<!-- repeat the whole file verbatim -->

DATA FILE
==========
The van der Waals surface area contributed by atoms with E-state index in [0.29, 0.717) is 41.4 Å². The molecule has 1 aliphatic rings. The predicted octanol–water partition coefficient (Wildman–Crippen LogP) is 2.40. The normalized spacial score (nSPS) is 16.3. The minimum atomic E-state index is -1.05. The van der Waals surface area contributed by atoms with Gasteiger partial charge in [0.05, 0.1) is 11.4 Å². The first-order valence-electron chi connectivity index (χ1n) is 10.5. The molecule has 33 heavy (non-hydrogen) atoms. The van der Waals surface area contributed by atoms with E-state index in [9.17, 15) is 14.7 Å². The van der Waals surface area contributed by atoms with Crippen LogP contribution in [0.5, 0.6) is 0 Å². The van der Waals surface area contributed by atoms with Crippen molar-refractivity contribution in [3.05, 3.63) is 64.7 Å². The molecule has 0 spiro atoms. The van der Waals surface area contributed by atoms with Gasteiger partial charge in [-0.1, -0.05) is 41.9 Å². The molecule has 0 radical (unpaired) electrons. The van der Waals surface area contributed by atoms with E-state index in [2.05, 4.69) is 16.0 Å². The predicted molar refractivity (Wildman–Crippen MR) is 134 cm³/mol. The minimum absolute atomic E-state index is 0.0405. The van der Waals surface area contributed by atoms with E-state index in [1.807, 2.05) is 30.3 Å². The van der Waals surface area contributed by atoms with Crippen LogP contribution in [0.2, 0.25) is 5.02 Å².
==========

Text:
The van der Waals surface area contributed by atoms with E-state index in [0.29, 0.717) is 41.4 Å². The molecule has 1 aliphatic rings. The predicted octanol–water partition coefficient (Wildman–Crippen LogP) is 2.40. The normalized spacial score (nSPS) is 16.3. The minimum atomic E-state index is -1.05. The van der Waals surface area contributed by atoms with Gasteiger partial charge in [0.05, 0.1) is 11.4 Å². The first-order valence-electron chi connectivity index (χ1n) is 10.5. The molecule has 33 heavy (non-hydrogen) atoms. The van der Waals surface area contributed by atoms with E-state index in [9.17, 15) is 14.7 Å². The van der Waals surface area contributed by atoms with Crippen LogP contribution in [0.5, 0.6) is 0 Å². The van der Waals surface area contributed by atoms with Crippen molar-refractivity contribution in [3.05, 3.63) is 64.7 Å². The molecule has 0 spiro atoms. The van der Waals surface area contributed by atoms with Gasteiger partial charge in [-0.1, -0.05) is 41.9 Å². The molecule has 0 radical (unpaired) electrons. The van der Waals surface area contributed by atoms with E-state index in [2.05, 4.69) is 16.0 Å². The predicted molar refractivity (Wildman–Crippen MR) is 134 cm³/mol. The minimum absolute atomic E-state index is 0.0405. The van der Waals surface area contributed by atoms with E-state index in [1.807, 2.05) is 30.3 Å². The van der Waals surface area contributed by atoms with Crippen LogP contribution in [0.2, 0.25) is 5.02 Å².